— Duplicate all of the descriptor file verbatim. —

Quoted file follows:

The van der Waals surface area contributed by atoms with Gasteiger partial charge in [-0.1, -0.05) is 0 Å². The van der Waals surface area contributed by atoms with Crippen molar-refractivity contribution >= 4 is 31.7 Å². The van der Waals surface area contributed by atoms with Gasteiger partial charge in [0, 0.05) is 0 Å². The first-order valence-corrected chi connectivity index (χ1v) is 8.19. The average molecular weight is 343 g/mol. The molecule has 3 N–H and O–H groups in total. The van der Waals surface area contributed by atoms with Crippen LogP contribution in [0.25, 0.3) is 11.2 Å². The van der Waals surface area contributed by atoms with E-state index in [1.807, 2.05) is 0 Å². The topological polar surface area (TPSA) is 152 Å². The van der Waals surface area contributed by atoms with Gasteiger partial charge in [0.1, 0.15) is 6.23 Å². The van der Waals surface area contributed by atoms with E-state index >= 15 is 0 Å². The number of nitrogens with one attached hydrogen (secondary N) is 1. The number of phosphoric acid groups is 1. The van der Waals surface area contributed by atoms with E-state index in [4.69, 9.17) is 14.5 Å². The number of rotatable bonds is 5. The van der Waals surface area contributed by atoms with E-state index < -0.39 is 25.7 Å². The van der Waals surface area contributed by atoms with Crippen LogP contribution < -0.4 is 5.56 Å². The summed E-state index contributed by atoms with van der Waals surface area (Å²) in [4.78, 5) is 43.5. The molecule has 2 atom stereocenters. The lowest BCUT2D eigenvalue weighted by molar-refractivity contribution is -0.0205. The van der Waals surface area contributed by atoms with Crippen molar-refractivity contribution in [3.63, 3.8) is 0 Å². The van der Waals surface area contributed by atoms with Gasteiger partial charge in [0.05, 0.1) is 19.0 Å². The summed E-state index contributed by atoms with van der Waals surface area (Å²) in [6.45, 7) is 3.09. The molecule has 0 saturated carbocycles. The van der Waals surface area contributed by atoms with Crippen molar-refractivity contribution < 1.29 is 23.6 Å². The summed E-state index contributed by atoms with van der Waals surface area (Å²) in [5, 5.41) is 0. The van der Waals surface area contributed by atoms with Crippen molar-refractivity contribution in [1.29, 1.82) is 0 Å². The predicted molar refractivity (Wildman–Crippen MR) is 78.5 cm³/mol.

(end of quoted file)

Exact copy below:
The van der Waals surface area contributed by atoms with Gasteiger partial charge in [-0.1, -0.05) is 0 Å². The van der Waals surface area contributed by atoms with Crippen molar-refractivity contribution >= 4 is 31.7 Å². The van der Waals surface area contributed by atoms with Gasteiger partial charge in [0, 0.05) is 0 Å². The first-order valence-corrected chi connectivity index (χ1v) is 8.19. The average molecular weight is 343 g/mol. The molecule has 3 N–H and O–H groups in total. The van der Waals surface area contributed by atoms with Crippen LogP contribution in [0.25, 0.3) is 11.2 Å². The van der Waals surface area contributed by atoms with E-state index in [1.807, 2.05) is 0 Å². The topological polar surface area (TPSA) is 152 Å². The van der Waals surface area contributed by atoms with Gasteiger partial charge in [0.1, 0.15) is 6.23 Å². The van der Waals surface area contributed by atoms with E-state index >= 15 is 0 Å². The number of nitrogens with one attached hydrogen (secondary N) is 1. The number of phosphoric acid groups is 1. The van der Waals surface area contributed by atoms with E-state index in [4.69, 9.17) is 14.5 Å². The number of rotatable bonds is 5. The van der Waals surface area contributed by atoms with E-state index < -0.39 is 25.7 Å². The van der Waals surface area contributed by atoms with Crippen LogP contribution < -0.4 is 5.56 Å². The summed E-state index contributed by atoms with van der Waals surface area (Å²) in [4.78, 5) is 43.5. The molecule has 2 atom stereocenters. The lowest BCUT2D eigenvalue weighted by molar-refractivity contribution is -0.0205. The van der Waals surface area contributed by atoms with Crippen molar-refractivity contribution in [3.63, 3.8) is 0 Å². The van der Waals surface area contributed by atoms with Gasteiger partial charge in [0.05, 0.1) is 19.0 Å². The summed E-state index contributed by atoms with van der Waals surface area (Å²) in [6.45, 7) is 3.09. The molecule has 0 saturated carbocycles. The van der Waals surface area contributed by atoms with Crippen molar-refractivity contribution < 1.29 is 23.6 Å². The summed E-state index contributed by atoms with van der Waals surface area (Å²) in [5, 5.41) is 0. The van der Waals surface area contributed by atoms with Crippen molar-refractivity contribution in [1.29, 1.82) is 0 Å². The predicted molar refractivity (Wildman–Crippen MR) is 78.5 cm³/mol.